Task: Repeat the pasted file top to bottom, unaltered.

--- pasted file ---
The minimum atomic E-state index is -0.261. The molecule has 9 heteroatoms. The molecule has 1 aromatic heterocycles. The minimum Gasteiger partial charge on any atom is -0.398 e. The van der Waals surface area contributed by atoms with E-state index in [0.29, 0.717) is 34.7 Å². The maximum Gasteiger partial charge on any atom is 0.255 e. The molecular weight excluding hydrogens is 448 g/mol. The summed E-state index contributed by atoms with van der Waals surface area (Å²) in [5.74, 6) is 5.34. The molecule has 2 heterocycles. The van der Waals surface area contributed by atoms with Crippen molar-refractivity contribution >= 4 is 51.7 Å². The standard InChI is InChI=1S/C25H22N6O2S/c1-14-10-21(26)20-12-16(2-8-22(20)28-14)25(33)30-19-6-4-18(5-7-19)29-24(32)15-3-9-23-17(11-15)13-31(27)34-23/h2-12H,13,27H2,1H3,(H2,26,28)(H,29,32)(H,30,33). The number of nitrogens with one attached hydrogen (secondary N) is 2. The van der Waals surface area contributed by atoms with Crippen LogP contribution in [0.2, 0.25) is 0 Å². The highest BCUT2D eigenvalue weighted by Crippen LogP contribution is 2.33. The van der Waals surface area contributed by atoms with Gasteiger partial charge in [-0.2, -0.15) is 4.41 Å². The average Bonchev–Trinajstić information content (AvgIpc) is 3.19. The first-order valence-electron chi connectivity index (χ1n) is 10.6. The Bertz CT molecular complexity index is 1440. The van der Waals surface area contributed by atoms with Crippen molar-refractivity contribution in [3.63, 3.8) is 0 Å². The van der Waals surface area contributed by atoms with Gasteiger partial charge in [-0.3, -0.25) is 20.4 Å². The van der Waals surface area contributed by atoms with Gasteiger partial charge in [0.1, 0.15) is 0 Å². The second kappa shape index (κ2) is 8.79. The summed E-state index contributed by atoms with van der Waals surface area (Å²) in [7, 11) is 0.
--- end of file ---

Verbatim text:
The minimum atomic E-state index is -0.261. The molecule has 9 heteroatoms. The molecule has 1 aromatic heterocycles. The minimum Gasteiger partial charge on any atom is -0.398 e. The van der Waals surface area contributed by atoms with E-state index in [0.29, 0.717) is 34.7 Å². The maximum Gasteiger partial charge on any atom is 0.255 e. The molecular weight excluding hydrogens is 448 g/mol. The summed E-state index contributed by atoms with van der Waals surface area (Å²) in [5.74, 6) is 5.34. The molecule has 2 heterocycles. The van der Waals surface area contributed by atoms with Crippen molar-refractivity contribution >= 4 is 51.7 Å². The standard InChI is InChI=1S/C25H22N6O2S/c1-14-10-21(26)20-12-16(2-8-22(20)28-14)25(33)30-19-6-4-18(5-7-19)29-24(32)15-3-9-23-17(11-15)13-31(27)34-23/h2-12H,13,27H2,1H3,(H2,26,28)(H,29,32)(H,30,33). The number of nitrogens with one attached hydrogen (secondary N) is 2. The van der Waals surface area contributed by atoms with Crippen LogP contribution in [0.2, 0.25) is 0 Å². The highest BCUT2D eigenvalue weighted by Crippen LogP contribution is 2.33. The van der Waals surface area contributed by atoms with Gasteiger partial charge in [-0.2, -0.15) is 4.41 Å². The average Bonchev–Trinajstić information content (AvgIpc) is 3.19. The first-order valence-electron chi connectivity index (χ1n) is 10.6. The Bertz CT molecular complexity index is 1440. The van der Waals surface area contributed by atoms with Crippen molar-refractivity contribution in [3.63, 3.8) is 0 Å². The van der Waals surface area contributed by atoms with Gasteiger partial charge in [-0.3, -0.25) is 20.4 Å². The van der Waals surface area contributed by atoms with Gasteiger partial charge in [0.1, 0.15) is 0 Å². The second kappa shape index (κ2) is 8.79. The summed E-state index contributed by atoms with van der Waals surface area (Å²) in [7, 11) is 0.